Frank Stella, Shards II, 1982

Artist: Frank Stella (1936 - 2024)
Title:Shards II, 1982
Medium:Color Lithograph and Screenprint
Image Size:39 3/4 in x 45 1/4 in (101 cm x 114.9 cm)
Sheet Size:39 3/4 in x 45 1/4 in (101 cm x 114.9 cm)
Framed Size:44 in x 49 in (111.7 cm x 124.4 cm)
Edition:Numbered from the edition of 100 in pencil in the lower right; published by Petersburg Press, New York.
Signature:This work is hand-signed and dated by Frank Stella (Massachusetts, 1936 - ) in pencil in the lower right
Condition:This work is in excellent condition.
ID #W-7441

Historical Description

Frank Stella Shards II, 1982; The Shards series by Frank Stella includes five lithographs on screenprinted paper that explode with layers of bright color and jagged shapes. The term “shards” effectively describes the content of the images in this series by evoking broken fragments and sharp edges, alluding to both the method in which Stella created the images in the series as well as the visual content of the images themselves. Stella formed the configurations of the Shards prints by using uncolored cutouts of shapes from the Shards paintings as working models. The grid system motifs that appear in the paintings are also translated into the Shards prints as well, which creates a wavy netlike pattern that appears in each image of the series. To create the images in the series, Stella arranged scrap material into various collages, a creative process that became increasingly more common to the artist’s oeuvre. In Frank Stella Prints: A Catalogue Raisonné, Richard H. Axsom notes the “French curves, ‘cookie cutouts,’ the serpentine and the heart-shaped form” that relate back to the forms in Stella’s Circuits paintings (238). In addition to incorporating old motifs into his Shards series, Stella also introduced the image of the pantograph, a draftman’s device for duplicating and enlarging forms. The visual representation of such an antiquated apparatus serves an allusion to the modern laser tool that Stella used to cut out metal shapes for his paintings. Through the playful layering of floating abstract shapes and bright colors, each print in Frank Stella’s Shards series becomes a unique visual experience of movement and rhythm.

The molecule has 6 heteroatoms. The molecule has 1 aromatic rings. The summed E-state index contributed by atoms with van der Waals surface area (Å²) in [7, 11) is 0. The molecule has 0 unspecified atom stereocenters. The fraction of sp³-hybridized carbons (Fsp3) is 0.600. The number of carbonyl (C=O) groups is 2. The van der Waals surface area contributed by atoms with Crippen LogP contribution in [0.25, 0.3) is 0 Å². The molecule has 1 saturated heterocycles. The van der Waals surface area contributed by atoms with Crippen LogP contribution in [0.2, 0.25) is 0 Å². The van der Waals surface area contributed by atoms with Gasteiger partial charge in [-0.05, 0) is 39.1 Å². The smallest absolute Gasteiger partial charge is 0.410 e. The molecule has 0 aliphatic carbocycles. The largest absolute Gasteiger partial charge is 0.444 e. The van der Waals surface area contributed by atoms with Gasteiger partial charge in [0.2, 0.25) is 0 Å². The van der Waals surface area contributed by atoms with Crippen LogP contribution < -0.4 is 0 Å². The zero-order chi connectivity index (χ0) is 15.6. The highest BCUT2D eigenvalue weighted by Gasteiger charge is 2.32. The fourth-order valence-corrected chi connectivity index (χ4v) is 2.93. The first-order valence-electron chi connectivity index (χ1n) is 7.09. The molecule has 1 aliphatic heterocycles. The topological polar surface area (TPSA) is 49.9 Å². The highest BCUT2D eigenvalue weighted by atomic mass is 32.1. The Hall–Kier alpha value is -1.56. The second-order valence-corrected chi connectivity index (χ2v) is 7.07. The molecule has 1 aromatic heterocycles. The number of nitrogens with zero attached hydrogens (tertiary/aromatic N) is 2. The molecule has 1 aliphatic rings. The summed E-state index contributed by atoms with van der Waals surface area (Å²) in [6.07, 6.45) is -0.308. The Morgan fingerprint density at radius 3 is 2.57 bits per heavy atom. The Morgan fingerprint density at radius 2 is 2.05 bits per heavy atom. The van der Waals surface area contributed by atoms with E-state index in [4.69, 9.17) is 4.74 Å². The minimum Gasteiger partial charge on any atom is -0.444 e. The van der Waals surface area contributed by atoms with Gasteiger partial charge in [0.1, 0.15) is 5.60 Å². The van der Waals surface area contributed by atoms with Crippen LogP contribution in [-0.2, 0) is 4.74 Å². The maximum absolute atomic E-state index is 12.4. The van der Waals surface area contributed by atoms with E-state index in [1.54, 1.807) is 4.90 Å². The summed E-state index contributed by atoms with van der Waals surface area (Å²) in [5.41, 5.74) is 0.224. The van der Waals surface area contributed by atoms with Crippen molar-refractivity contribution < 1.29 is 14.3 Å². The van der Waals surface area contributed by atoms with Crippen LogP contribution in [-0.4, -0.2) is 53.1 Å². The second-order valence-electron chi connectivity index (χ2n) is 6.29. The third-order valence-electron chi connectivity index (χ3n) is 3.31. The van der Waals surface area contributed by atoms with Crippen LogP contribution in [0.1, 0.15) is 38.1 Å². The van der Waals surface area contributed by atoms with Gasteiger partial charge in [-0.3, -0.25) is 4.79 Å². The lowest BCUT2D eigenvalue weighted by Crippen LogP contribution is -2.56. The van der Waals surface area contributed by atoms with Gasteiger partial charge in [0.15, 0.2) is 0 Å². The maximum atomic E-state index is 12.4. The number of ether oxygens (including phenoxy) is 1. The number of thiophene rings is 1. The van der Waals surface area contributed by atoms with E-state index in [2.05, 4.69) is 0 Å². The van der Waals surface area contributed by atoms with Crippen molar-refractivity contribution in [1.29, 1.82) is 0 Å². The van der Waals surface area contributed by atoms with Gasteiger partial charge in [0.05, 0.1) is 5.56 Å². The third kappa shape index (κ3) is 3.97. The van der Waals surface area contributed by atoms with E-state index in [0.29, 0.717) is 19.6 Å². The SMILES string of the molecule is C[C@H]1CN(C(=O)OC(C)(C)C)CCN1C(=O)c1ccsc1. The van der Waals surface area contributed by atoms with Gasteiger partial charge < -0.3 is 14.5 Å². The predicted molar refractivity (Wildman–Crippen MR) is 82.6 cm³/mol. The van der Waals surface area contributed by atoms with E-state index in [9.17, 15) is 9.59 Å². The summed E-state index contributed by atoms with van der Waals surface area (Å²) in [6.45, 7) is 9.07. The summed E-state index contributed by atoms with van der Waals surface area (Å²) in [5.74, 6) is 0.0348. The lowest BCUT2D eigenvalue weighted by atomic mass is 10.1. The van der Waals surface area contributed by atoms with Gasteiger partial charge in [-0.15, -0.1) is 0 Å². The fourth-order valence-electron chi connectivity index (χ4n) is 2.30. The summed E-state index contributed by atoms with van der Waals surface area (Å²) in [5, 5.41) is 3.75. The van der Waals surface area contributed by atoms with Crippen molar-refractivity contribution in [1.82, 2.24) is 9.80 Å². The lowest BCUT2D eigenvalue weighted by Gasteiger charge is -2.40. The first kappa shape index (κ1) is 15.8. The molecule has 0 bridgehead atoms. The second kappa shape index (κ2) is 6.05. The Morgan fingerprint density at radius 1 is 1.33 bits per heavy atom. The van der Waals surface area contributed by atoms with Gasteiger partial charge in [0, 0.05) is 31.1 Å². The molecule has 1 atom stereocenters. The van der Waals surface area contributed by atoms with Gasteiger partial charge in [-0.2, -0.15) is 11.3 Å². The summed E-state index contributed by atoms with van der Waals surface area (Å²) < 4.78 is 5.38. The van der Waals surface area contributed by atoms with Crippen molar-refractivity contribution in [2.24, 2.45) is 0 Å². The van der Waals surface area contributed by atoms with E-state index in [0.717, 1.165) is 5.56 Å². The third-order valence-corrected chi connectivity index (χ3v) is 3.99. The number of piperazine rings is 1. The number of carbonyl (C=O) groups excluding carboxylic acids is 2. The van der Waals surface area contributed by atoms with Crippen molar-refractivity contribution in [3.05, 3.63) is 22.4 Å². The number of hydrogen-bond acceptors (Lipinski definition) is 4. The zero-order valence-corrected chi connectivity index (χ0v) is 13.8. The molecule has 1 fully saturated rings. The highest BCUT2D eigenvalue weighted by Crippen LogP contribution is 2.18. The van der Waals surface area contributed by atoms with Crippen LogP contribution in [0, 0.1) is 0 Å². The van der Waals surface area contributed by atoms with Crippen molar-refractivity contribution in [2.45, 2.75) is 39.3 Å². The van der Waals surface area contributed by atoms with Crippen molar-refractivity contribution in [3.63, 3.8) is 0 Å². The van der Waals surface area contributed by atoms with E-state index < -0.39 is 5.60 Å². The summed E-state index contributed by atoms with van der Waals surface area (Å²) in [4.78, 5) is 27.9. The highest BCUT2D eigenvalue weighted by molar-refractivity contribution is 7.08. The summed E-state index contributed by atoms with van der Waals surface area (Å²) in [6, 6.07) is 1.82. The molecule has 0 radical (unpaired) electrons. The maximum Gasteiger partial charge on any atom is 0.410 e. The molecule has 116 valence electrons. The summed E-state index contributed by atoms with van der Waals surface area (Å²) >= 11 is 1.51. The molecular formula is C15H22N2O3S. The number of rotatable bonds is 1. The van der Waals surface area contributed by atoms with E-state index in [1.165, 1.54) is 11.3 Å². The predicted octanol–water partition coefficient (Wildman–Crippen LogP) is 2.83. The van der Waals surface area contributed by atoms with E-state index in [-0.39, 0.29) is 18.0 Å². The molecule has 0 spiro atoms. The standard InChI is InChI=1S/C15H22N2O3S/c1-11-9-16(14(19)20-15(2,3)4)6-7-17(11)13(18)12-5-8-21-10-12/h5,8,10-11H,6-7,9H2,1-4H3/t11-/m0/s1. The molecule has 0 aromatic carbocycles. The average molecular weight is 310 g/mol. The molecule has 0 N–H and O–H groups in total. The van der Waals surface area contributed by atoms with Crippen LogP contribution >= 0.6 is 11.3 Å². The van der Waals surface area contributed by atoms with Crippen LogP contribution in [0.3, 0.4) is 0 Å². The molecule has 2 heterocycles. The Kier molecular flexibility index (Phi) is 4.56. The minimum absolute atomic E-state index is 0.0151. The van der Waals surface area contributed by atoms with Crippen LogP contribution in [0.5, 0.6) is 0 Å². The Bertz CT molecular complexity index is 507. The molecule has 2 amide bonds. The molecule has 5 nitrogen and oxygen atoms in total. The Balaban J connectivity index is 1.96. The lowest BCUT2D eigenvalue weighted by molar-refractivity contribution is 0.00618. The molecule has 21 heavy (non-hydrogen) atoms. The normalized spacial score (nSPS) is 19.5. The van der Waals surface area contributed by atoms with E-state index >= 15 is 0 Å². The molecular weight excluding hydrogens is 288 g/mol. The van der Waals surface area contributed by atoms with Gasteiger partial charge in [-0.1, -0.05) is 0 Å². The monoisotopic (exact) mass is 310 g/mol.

The second of five works from the Shards series, Frank Stella Shards II, 1982 is a multicolored and fragmented composition that pushes the limits of abstract art. Embracing the use of layered patterns, colors, forms, shapes, and textures, Stella presents a kaleidoscopic composition filled with movement. The background of this image is a flurry of burnt umber, jet black, and mustard yellow marks drawn in rough, expressive gestures. The crisscrossing blue angles to the left of the composition evoke the shape of a pantograph, which alludes to Stella’s method of creating the collage of forms in this image. Instead of creating the illusion of depth through light and shadow, Stella uses the careful placement of each fragment to add texture and three-dimensionality to what would otherwise become a flat composition. Frank Stella Shards II, 1982 offers a visual explosion of color and dynamic movement that attests to the groundbreaking techniques of the artist.

Created in 1982, this color lithograph and screenprint is hand signed and dated by Frank Stella (Massachusetts, 1936 – ) and numbered from the edition of 100 in pencil in the lower right. This work was published by Petersburg Press, New York.

Catalogue Raisonné & COA:

Frank Stella print Shards II, 1982 is fully documented and referenced in the below catalogue raisonnès and texts (copies will be enclosed as added documentation with the invoices that will accompany the final sale of the work).

1. Axsom, Richard H. The Prints of Frank Stella: A Catalogue Raisonné. New York: Hudson Hills Press, 1983. Listed and illustrated as catalogue raisonné no. 145.
2. A Certificate of Authenticity will accompany this Frank Stella print.

About the Framing:

Framed to museum-grade conservation standards, Frank Stella print Shards II, 1982 is presented in a complementary moulding with silk mats and optical-grade Plexiglas.